Kritika Pandey’s story beat over 5,000 entries from 49 countries
LONDON: A woman from Ranchi currently studying in the US has won £5,000 after her tale about a Hindu girl falling in love with a Muslim boy beat more than 5,000 entries from 49 countries to win the 2020 Commonwealth Short Story Prize.
Kritika Pandey, 29, was speechless and tearful when announced as the overall winner of the prize for “The Great Indian Tee and Snakes” at an online ceremony on Tuesday.
The prize is judged by an international panel of writers, representing each of the five regions of the Commonwealth. The award was presented by the chair of the 2020 judging panel, Ghanaian writer and editor Nii Ayikwei.
Her story tells of an unlikely friendship between a strong-willed Hindu girl who chooses to love a Muslim boy in India, even though she is not supposed to, mostly set at a tea seller’s stall. The energy of the piece of fiction derives from a few looks between a boy and a girl.
“This is an incredible moment for me. All the aspirational middles class people, like my parents, wanted me to become an engineer,” Pandey said upon hearing she had won. “I went to an engineering college and I hated it. In India you can’t just stop going to college and switch if you are middle class like me, as my father only had so much money. I had to finish it. My parents couldn’t afford the kind of education they managed to provide me. They were very conservative and they are still and wanted me to marry a certain kind of guy and have a certain kind of life. I just said ‘No’. I am supposed to have had two children already and be living in India. To get this award tells me I was not wrong. I was following something leading me somewhere. I have lived with so much guilt for letting my parents down. This really made up for so much of the struggle I went through,” she added.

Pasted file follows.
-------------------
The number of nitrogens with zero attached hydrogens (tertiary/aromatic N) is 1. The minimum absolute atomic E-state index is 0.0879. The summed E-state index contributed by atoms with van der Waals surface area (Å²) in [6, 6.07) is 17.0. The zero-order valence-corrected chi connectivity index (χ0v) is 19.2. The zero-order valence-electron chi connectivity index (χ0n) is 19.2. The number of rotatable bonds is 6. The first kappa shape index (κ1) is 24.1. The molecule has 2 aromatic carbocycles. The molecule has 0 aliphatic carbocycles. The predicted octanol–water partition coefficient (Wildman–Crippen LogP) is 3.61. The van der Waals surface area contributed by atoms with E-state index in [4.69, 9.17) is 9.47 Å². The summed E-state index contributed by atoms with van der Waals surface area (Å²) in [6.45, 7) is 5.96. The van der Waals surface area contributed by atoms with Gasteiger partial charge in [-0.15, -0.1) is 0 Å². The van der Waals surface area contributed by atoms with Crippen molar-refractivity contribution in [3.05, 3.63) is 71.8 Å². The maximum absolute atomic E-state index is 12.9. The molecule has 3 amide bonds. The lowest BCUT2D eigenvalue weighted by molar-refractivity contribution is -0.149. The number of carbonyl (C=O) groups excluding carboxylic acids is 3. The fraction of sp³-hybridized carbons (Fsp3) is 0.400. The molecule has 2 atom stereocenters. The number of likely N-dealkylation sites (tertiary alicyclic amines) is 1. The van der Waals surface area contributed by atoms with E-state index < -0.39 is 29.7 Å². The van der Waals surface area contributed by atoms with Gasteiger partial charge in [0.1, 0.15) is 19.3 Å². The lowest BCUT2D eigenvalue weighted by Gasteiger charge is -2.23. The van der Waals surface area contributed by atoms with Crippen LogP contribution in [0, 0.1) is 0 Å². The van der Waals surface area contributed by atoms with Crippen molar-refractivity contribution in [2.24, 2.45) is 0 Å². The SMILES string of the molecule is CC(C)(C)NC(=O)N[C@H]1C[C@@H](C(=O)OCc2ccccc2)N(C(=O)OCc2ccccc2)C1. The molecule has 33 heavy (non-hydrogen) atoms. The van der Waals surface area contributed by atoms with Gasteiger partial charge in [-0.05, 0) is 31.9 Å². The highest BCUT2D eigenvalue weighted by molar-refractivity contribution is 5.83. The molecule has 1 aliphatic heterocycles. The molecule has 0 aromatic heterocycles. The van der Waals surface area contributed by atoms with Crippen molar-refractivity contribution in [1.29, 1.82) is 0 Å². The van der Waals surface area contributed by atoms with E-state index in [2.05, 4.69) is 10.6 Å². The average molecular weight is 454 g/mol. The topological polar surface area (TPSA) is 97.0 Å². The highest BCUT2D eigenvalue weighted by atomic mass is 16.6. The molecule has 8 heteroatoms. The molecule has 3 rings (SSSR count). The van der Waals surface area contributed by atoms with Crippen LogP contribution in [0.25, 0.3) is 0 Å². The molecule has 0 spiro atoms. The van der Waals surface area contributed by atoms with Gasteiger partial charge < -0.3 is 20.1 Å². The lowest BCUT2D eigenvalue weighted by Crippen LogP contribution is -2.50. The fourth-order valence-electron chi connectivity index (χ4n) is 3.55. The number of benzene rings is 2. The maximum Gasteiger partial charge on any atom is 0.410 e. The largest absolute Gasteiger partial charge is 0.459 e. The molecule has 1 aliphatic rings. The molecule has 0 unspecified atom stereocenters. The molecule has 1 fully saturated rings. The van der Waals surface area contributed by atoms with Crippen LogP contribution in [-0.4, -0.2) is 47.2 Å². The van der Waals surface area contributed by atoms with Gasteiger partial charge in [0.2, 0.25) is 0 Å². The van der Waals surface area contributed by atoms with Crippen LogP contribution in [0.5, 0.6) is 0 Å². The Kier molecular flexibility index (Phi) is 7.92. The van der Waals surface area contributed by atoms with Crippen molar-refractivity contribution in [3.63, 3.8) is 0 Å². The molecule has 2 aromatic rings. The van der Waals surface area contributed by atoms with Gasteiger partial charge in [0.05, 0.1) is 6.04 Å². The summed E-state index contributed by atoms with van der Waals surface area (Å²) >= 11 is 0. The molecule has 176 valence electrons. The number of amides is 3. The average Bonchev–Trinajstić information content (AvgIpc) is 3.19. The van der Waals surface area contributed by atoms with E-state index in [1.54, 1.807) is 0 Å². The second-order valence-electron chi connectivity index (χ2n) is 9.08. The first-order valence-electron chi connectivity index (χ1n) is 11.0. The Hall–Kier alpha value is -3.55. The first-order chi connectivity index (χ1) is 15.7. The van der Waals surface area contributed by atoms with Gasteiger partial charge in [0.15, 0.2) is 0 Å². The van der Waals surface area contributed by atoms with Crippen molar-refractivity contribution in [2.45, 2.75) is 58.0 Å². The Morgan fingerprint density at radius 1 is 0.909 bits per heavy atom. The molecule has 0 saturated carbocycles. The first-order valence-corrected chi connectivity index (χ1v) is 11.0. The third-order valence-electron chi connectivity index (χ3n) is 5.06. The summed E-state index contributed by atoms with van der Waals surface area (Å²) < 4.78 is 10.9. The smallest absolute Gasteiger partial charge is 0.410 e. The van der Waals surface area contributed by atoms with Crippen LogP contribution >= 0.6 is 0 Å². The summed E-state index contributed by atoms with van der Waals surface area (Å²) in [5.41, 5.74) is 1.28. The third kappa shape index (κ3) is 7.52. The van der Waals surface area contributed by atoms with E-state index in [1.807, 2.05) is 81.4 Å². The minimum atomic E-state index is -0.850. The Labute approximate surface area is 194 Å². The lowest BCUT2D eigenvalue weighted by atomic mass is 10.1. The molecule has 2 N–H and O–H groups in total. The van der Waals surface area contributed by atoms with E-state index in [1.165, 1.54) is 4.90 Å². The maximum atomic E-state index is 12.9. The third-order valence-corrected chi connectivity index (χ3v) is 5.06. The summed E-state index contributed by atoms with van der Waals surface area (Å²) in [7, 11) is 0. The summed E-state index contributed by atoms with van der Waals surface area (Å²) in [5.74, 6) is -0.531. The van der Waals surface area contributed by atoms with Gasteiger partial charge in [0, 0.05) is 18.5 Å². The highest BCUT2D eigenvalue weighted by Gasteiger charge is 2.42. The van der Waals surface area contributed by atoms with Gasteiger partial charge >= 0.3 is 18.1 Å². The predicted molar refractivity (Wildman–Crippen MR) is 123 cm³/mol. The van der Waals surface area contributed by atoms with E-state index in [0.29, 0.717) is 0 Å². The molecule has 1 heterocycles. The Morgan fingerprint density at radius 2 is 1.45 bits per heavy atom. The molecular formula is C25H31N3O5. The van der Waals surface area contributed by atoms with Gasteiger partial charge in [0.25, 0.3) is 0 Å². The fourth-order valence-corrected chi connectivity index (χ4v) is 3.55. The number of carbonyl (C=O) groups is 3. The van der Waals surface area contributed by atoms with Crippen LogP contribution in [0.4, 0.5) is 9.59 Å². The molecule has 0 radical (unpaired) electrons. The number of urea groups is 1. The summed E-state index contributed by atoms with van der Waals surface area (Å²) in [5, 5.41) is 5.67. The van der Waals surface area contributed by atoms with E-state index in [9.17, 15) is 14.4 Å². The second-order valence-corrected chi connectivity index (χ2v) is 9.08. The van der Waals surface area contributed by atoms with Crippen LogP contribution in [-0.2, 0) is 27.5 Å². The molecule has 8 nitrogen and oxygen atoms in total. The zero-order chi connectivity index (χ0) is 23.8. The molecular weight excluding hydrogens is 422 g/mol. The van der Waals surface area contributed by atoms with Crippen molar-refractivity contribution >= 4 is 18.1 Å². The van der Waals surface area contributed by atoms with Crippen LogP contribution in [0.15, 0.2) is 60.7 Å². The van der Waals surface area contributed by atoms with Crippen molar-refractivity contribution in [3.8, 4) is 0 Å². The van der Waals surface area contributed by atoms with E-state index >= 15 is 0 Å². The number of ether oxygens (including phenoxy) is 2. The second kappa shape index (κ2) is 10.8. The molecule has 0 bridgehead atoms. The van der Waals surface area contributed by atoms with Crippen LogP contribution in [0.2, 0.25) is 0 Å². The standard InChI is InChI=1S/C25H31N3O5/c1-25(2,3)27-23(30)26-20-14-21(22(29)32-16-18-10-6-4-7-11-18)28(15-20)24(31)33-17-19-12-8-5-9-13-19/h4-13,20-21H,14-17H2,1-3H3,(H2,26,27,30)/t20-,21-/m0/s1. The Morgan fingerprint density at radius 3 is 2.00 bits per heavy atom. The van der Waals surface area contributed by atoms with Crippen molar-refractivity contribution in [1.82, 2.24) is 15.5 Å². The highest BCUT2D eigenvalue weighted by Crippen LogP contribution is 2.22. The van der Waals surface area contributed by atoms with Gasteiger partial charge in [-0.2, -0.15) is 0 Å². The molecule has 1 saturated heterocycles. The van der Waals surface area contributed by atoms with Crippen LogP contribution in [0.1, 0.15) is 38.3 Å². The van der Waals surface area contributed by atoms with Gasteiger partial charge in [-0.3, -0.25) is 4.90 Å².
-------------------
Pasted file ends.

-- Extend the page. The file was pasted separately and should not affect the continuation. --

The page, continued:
“Messing up was never an option because so many young women back home would be told, ‘See this is why you shouldn’t get too big for your boots’,” she said. “If you, like me, are a young woman from Jharkhand, then you must have immense caste and class privilege to get an education in the first place, and even if you do you would be expected to get married as soon as you finish college. I chose to read and write instead. I am honoured beyond words. I hope this helps more people trust their daughters and their dreams.”
Her story has been published online in literary magazine Granta.
Pandey, a Pushcart-nominated Indian writer who is in her final year of a Master of Fine Arts at the University of Massachusetts, Amherst, had been announced the regional winner for Asia on June 2.
Ayikwei described the story as “beautifully complex”. “I have no doubt you will be creating some fantastic work in the years to come,” he said.